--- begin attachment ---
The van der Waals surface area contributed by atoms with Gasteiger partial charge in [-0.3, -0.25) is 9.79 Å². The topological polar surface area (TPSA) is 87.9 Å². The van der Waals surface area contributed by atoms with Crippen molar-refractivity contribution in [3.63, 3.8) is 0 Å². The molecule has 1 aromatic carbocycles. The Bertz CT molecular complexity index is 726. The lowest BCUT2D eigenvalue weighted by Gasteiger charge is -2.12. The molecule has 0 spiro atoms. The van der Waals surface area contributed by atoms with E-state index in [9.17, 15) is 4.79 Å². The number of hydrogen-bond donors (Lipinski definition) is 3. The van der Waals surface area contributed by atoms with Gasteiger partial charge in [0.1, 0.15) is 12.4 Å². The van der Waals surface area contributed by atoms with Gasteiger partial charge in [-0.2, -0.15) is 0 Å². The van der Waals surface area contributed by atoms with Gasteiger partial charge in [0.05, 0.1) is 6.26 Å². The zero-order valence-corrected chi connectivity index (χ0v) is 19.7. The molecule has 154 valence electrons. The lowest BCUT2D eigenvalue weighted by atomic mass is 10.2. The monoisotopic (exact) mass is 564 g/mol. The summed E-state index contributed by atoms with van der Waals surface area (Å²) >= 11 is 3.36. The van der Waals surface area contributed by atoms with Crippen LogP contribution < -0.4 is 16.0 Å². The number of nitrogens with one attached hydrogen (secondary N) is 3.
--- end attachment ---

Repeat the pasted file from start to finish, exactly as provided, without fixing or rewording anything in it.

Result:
The van der Waals surface area contributed by atoms with Gasteiger partial charge in [-0.3, -0.25) is 9.79 Å². The topological polar surface area (TPSA) is 87.9 Å². The van der Waals surface area contributed by atoms with Crippen molar-refractivity contribution in [3.63, 3.8) is 0 Å². The molecule has 1 aromatic carbocycles. The Bertz CT molecular complexity index is 726. The lowest BCUT2D eigenvalue weighted by Gasteiger charge is -2.12. The molecule has 0 spiro atoms. The van der Waals surface area contributed by atoms with E-state index in [9.17, 15) is 4.79 Å². The number of hydrogen-bond donors (Lipinski definition) is 3. The van der Waals surface area contributed by atoms with Gasteiger partial charge in [0.1, 0.15) is 12.4 Å². The van der Waals surface area contributed by atoms with Gasteiger partial charge in [-0.2, -0.15) is 0 Å². The van der Waals surface area contributed by atoms with Gasteiger partial charge in [0.05, 0.1) is 6.26 Å². The zero-order valence-corrected chi connectivity index (χ0v) is 19.7. The molecule has 154 valence electrons. The lowest BCUT2D eigenvalue weighted by atomic mass is 10.2. The monoisotopic (exact) mass is 564 g/mol. The summed E-state index contributed by atoms with van der Waals surface area (Å²) >= 11 is 3.36. The van der Waals surface area contributed by atoms with Crippen LogP contribution < -0.4 is 16.0 Å². The number of nitrogens with one attached hydrogen (secondary N) is 3.